Two years and twenty now have flown

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Two years and twenty now have flown;
Their meanness time away has flung;
These limbs to man's estate have grown,
But cannot claim a manly tongue.


Amidst such boundless wealth without
I only still am poor within;
The birds have sung their summer out,
But still my spring does not begin.


In vain I see the morning rise,
In vain observe the western blaze,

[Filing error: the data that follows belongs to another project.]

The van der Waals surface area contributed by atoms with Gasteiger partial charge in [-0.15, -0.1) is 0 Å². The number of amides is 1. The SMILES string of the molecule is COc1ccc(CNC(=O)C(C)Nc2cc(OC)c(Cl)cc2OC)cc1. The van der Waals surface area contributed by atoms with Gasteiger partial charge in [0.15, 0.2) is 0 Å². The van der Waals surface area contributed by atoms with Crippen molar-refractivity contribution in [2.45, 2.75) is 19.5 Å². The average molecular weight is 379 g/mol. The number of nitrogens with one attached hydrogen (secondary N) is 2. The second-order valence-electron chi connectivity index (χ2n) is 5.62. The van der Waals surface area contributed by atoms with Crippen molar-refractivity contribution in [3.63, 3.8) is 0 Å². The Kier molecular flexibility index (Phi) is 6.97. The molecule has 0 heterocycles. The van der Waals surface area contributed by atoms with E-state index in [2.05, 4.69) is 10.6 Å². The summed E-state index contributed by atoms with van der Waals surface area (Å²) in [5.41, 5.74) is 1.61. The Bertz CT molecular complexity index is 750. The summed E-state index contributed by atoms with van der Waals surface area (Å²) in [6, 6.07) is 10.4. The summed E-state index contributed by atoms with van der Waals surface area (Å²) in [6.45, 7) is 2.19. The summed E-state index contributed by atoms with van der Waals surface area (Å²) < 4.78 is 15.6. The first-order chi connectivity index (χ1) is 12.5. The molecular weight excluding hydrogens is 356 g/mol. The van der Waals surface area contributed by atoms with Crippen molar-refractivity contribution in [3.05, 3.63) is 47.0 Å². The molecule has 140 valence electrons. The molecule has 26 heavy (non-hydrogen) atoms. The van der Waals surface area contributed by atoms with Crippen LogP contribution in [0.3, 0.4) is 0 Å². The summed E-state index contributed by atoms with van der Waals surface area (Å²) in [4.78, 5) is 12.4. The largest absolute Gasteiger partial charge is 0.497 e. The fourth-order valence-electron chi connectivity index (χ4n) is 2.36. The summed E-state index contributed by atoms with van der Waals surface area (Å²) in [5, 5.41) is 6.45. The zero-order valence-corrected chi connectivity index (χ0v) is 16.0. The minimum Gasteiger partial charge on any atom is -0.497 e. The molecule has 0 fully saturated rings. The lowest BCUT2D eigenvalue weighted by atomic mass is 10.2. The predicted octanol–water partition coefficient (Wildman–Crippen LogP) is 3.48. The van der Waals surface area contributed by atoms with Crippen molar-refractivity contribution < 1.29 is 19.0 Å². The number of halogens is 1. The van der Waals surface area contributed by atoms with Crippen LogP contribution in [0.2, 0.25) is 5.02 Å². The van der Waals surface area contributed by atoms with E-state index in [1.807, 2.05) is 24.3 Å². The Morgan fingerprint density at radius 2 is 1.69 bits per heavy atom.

Who idly look to other skies,
Expecting life by other ways.


The sparrow sings at earliest dawn,
Building her nest without delay;
All things are ripe to hear her song,
And now arrives the perfect day.


Shall I then wait the autumn wind,
Compelled to seek a milder ray,
And leave no empty nest behind,
No wood still echoing to my lay?[1]

  1. [Stanzas 3, 2, and 5, in this order, with slight alterations, are printed in Week, p. 366 (Riv. 453), under the title of "The Poet's Delay."]